Spaceflight Insider

NASA releases report on weather satellite failure

GOES S logo. Image Credit: NOAA / NASA

GOES S logo. Image Credit: NOAA / NASA

A NASA board assigned to investigate the April 2018 failure of an infrared-detecting instrument on board a next-generation weather satellite has released its report. The malfunction has been attributed to a pipe blockage that prevented the flow of needed coolant.

The National Oceanic and Atmospheric Administration‘s (NOAA) Geostationary Operational Environmental Satellite-17 (GOES-17), was launched on March 1, 2018, from Cape Canaveral Air Force Station in Florida. The satellite is one of a series of new-generation weather satellites that conduct atmospheric measurements and take advanced imagery, enabling scientists to track storms, wildfires, coastal fog, and other potentially hazardous weather conditions in the western US in real time. It is positioned in a geostationary orbit 22,300 miles (35,888 km) above the Earth’s surface.

Data provided by the GOES satellites make it possible for meteorologists to provide earlier warnings and more accurate predictions for people in the paths of hazardous weather or wildfires.

The GOES S satellite in the cleanroom at the Astrotech facilities located in Titusville, Florida. Photo Credit: Mike Howard / SpaceFlight Insider

The GOES S satellite in the cleanroom at the Astrotech facilities located in Titusville, Florida. Photo Credit: Mike Howard / SpaceFlight Insider

This particular satellite is designated GOES-West because it monitors weather, fires, and environmental hazards in California, Alaska, Hawaii, and other regions of the western US, as well as in the Pacific Ocean. Other satellites in this series, including GOES-16, 18, and 19, monitor other regions, also from geostationary orbit.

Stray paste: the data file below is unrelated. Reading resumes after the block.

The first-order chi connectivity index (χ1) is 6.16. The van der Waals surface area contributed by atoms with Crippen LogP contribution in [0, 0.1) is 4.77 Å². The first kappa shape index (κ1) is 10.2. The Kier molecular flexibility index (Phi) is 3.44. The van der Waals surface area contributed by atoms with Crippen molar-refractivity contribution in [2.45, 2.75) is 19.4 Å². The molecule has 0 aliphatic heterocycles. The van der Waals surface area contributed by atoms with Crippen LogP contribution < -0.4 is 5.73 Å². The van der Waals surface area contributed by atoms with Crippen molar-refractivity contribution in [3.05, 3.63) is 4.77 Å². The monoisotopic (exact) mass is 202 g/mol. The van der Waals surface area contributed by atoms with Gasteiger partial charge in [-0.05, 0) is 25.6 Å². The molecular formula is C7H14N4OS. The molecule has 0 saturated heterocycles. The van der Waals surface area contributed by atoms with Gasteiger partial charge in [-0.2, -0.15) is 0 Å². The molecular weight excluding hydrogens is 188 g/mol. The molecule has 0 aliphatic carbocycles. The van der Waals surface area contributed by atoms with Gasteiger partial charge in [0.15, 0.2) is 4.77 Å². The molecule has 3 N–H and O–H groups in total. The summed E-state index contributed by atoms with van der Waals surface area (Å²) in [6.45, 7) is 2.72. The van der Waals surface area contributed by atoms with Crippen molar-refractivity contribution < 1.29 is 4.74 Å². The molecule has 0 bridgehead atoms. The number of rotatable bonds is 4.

Testing conducted after GOES-17‘s launch revealed a problem with the infrared detectors on an instrument known as the Advanced Baseline Imager (ABI), the main instrument the satellite uses to image Earth’s oceans, environment, and weather. Specifically, mission scientists discovered that the ABI’s infrared detectors could not be kept at the temperatures required to keep them functioning. This presented a major problem since the ABI uses 16 spectral bands to study the Earth–two in visible light, four in the near-infrared, and 10 in the infrared.

The inability to maintain the instrument’s needed temperature resulted in a partial failure of three of these bands at specific times of year.

To determine what went wrong, NASA and NOAA appointed a Mishap Investigation Board charged with collecting information about the mishap and analyzing it, with the goal of identifying both the root causes and contributing factors. In a report released on July 30, 2019, the board concluded the likely cause of the problem was a blockage in the ABI’s loop heat pipes, which limited the flow of coolant, causing the instrument to overheat. In that state, the sensitivity of its infrared sensors was compromised.

Mission scientists at both NASA and NOAA have since been working to minimize the damage and improve the quality of the data the satellite collects.

A full copy of the board’s report, including recommendations for avoiding future mishaps, has been posted online on the NASA Reports and Transcripts page.





Laurel Kornfeld is an amateur astronomer and freelance writer from Highland Park, NJ, who enjoys writing about astronomy and planetary science. She studied journalism at Douglass College, Rutgers University, and earned a Graduate Certificate of Science from Swinburne University’s Astronomy Online program. Her writings have been published online in The Atlantic, Astronomy magazine’s guest blog section, the UK Space Conference, the 2009 IAU General Assembly newspaper, The Space Reporter, and newsletters of various astronomy clubs. She is a member of the Cranford, NJ-based Amateur Astronomers, Inc. Especially interested in the outer solar system, Laurel gave a brief presentation at the 2008 Great Planet Debate held at the Johns Hopkins University Applied Physics Lab in Laurel, MD.

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